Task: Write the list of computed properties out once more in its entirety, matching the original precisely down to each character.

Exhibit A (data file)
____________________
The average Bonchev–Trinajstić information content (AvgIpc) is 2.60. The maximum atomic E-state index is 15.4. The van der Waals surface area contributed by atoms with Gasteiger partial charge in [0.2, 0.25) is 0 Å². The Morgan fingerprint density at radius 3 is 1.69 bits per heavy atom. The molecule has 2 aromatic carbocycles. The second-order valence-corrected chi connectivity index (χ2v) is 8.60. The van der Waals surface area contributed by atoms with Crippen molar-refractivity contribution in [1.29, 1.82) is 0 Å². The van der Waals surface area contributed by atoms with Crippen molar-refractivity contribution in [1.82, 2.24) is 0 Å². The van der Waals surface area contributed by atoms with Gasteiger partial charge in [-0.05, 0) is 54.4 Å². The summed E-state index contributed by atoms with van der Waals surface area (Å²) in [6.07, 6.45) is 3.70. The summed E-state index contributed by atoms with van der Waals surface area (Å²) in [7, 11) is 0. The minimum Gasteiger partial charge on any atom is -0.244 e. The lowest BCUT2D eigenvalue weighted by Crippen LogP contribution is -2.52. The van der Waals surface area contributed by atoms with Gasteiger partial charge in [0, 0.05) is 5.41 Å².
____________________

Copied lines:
The average Bonchev–Trinajstić information content (AvgIpc) is 2.60. The maximum atomic E-state index is 15.4. The van der Waals surface area contributed by atoms with Gasteiger partial charge in [0.2, 0.25) is 0 Å². The Morgan fingerprint density at radius 3 is 1.69 bits per heavy atom. The molecule has 2 aromatic carbocycles. The second-order valence-corrected chi connectivity index (χ2v) is 8.60. The van der Waals surface area contributed by atoms with Crippen molar-refractivity contribution in [1.29, 1.82) is 0 Å². The van der Waals surface area contributed by atoms with Crippen molar-refractivity contribution in [1.82, 2.24) is 0 Å². The van der Waals surface area contributed by atoms with Gasteiger partial charge in [-0.05, 0) is 54.4 Å². The summed E-state index contributed by atoms with van der Waals surface area (Å²) in [6.07, 6.45) is 3.70. The summed E-state index contributed by atoms with van der Waals surface area (Å²) in [7, 11) is 0. The minimum Gasteiger partial charge on any atom is -0.244 e. The lowest BCUT2D eigenvalue weighted by Crippen LogP contribution is -2.52. The van der Waals surface area contributed by atoms with Gasteiger partial charge in [0, 0.05) is 5.41 Å².